Tennessee Stat Book
Georgia stat book
KNOXVILLE, Tenn. (AP) — Matt Simms considers himself a pro when it comes to taking a sack. The Tennessee quarterback has a little experience having been hit with 18 of them in five games.
"I know it sounds weird, but I really think I've kind of mastered how to take a sack and just protect my body and protect the football," he said. "Really, most people would think you try to tense up and kind of ball up your muscle, but really you kind of relax and let your body go, really to be honest, and not try to brace yourself by putting your hand out or bracing the fall."
Simms knows that when your starting offensive line includes only one senior playing next to two true freshmen and two sophomores, sacks will just be a part of the game. The Volunteers (2-3, 0-2 Southeastern Conference) are giving up an average 3.8 sacks per game, ranking them 117th out of 120 FBS teams.
The young line has begun to improve lately as the freshmen and sophomores get more time on the field. The current starting lineup has started two consecutive games together, though sophomore Dallas Thomas may be out against Georgia after hurting his ankle.
Georgia's defense has struggled in its first season of a 3-4 scheme, but coach Mark Richt thinks the Bulldogs, who are averaging two sacks per game, are improving.
"We're at least to the point where they are comfortable doing it where they can really play with the speed that you need to play with," Richt said. "As you learn something, you just can't cut it loose like you do once it's yours."
Even if the Bulldogs (1-4, 0-3) can reach Simms before he releases the ball, the junior quarterback won't let it affect him or his offense too much. Sure, the Vols have given up 128 yards with 19 total sacks — an average of 6.7 yards per sack — but Simms has shown no problems popping up off the field and getting into position for the next play. He hasn't even taken an ice bath this year to soothe aches and pains.
"I kind of just believe in the natural healing process, I guess," Simms said. "This is SEC football. You're gonna get hit. Bad thing is that I'm going be on a lot of highlight reels, and I don't want to be on their highlight reels. But that's the reason why I came here, to compete against the best."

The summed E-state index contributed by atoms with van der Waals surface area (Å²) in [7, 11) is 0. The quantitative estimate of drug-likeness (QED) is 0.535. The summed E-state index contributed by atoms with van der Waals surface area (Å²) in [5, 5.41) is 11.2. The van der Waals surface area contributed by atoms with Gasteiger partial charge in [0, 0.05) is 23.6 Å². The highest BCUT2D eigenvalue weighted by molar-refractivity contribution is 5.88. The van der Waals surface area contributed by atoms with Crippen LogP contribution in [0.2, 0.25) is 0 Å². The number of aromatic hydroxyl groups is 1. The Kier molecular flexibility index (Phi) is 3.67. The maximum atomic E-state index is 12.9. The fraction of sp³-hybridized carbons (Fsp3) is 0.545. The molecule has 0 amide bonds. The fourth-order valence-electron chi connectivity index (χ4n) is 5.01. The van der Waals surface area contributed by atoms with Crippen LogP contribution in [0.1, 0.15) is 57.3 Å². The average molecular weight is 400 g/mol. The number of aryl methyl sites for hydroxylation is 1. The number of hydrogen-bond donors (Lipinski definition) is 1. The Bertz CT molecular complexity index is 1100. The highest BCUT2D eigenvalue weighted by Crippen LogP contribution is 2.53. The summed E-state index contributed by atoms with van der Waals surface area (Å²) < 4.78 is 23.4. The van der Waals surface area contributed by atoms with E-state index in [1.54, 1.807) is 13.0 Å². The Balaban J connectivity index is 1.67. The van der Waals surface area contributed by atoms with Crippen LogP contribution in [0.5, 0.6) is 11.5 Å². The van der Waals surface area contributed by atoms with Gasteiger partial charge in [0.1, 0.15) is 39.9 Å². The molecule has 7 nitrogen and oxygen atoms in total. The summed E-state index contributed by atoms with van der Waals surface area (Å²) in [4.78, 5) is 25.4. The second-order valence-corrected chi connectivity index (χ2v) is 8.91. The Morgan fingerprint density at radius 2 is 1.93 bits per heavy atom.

He also isn't mentally affected. One LSU defensive lineman quipped after pinning Simms to the ground early in the Tigers' 16-14 win last week that he'd be there all day. Simms quickly retorted that he'd be around all day too.
"I've never seen a quarterback be talking to a defensive lineman like that," sophomore center Darin Gooch said. "Most quarterbacks just kind of shy away like, 'I don't want to get hit by him again,' but Matt's going to take it head-on and be a tough guy about it."
Tennessee coach Derek Dooley is always worried when his quarterback is sacked. He's done the math and has found when the quarterback is sacked the chance of the team scoring during the same drive is about 13 percent.
Dooley also was encouraged by what he saw from the offensive line against LSU's defense, the best in the conference. The Vols had a few three-and-outs but put together a 71-yard scoring drive and 49-yard drive in the fourth quarter without giving up a sack.
"They didn't get affected. They didn't start screaming. They just stayed poised and they kept playing," Dooley said. "I think that's awesome. To get about 120 yards in the last two drives against the best defense in the country, it means we're staying with it. We're staying together. We're communicating. We're trying to work through it, and it just shows if you do that, over time it's going to come."
Simms statistics aren't horrible considering how much time he's spent on the ground. He's completing 56 percent of his pass attempts for an average 191.4 yards per game and has thrown six touchdowns and only three interceptions.
Still, senior wide receiver Gerald Jones knows that if the offensive line can protect Simms just a little bit longer on each passing play, the Vols passing game will become a far more serious threat.
"I said, 'If you can hold on this long, we'll do the rest,'" Jones said, holding his thumb and forefinger close together. "I think day by day they get better and better."